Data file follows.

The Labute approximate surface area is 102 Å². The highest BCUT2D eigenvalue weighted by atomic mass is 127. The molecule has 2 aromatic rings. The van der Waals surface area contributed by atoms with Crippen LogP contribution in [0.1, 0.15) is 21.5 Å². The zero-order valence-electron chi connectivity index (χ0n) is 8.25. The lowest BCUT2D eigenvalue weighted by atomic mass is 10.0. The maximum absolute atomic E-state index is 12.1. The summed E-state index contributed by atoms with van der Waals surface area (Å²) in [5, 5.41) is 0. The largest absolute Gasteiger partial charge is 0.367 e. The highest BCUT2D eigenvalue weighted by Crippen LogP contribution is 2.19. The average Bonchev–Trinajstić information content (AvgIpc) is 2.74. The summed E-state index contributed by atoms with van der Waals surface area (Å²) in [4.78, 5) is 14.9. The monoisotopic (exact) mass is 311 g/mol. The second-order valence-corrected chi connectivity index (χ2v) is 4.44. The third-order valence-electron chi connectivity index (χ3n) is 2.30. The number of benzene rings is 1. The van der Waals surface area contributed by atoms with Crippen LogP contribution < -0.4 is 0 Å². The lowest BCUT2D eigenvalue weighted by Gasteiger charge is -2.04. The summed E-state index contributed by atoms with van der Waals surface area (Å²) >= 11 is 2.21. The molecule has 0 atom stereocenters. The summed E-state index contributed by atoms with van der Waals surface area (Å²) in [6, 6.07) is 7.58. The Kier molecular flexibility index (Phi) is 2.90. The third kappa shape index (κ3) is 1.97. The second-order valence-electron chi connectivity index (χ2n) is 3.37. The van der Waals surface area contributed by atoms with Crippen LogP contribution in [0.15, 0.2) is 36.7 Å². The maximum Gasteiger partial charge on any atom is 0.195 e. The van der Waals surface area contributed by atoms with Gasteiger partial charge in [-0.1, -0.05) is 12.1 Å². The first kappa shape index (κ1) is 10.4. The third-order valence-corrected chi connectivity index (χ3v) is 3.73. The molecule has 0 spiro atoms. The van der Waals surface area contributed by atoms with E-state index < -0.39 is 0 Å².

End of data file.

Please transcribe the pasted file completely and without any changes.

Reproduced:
The Labute approximate surface area is 102 Å². The highest BCUT2D eigenvalue weighted by atomic mass is 127. The molecule has 2 aromatic rings. The van der Waals surface area contributed by atoms with Crippen LogP contribution in [0.1, 0.15) is 21.5 Å². The zero-order valence-electron chi connectivity index (χ0n) is 8.25. The lowest BCUT2D eigenvalue weighted by atomic mass is 10.0. The maximum absolute atomic E-state index is 12.1. The summed E-state index contributed by atoms with van der Waals surface area (Å²) in [5, 5.41) is 0. The largest absolute Gasteiger partial charge is 0.367 e. The highest BCUT2D eigenvalue weighted by Crippen LogP contribution is 2.19. The average Bonchev–Trinajstić information content (AvgIpc) is 2.74. The summed E-state index contributed by atoms with van der Waals surface area (Å²) in [4.78, 5) is 14.9. The monoisotopic (exact) mass is 311 g/mol. The second-order valence-corrected chi connectivity index (χ2v) is 4.44. The third-order valence-electron chi connectivity index (χ3n) is 2.30. The number of benzene rings is 1. The van der Waals surface area contributed by atoms with Crippen LogP contribution < -0.4 is 0 Å². The lowest BCUT2D eigenvalue weighted by Gasteiger charge is -2.04. The summed E-state index contributed by atoms with van der Waals surface area (Å²) >= 11 is 2.21. The molecule has 0 atom stereocenters. The summed E-state index contributed by atoms with van der Waals surface area (Å²) in [6, 6.07) is 7.58. The Kier molecular flexibility index (Phi) is 2.90. The third kappa shape index (κ3) is 1.97. The second-order valence-electron chi connectivity index (χ2n) is 3.37. The van der Waals surface area contributed by atoms with Crippen LogP contribution in [0.15, 0.2) is 36.7 Å². The maximum Gasteiger partial charge on any atom is 0.195 e. The van der Waals surface area contributed by atoms with Gasteiger partial charge in [-0.1, -0.05) is 12.1 Å². The first kappa shape index (κ1) is 10.4. The third-order valence-corrected chi connectivity index (χ3v) is 3.73. The molecule has 0 spiro atoms. The van der Waals surface area contributed by atoms with E-state index < -0.39 is 0 Å².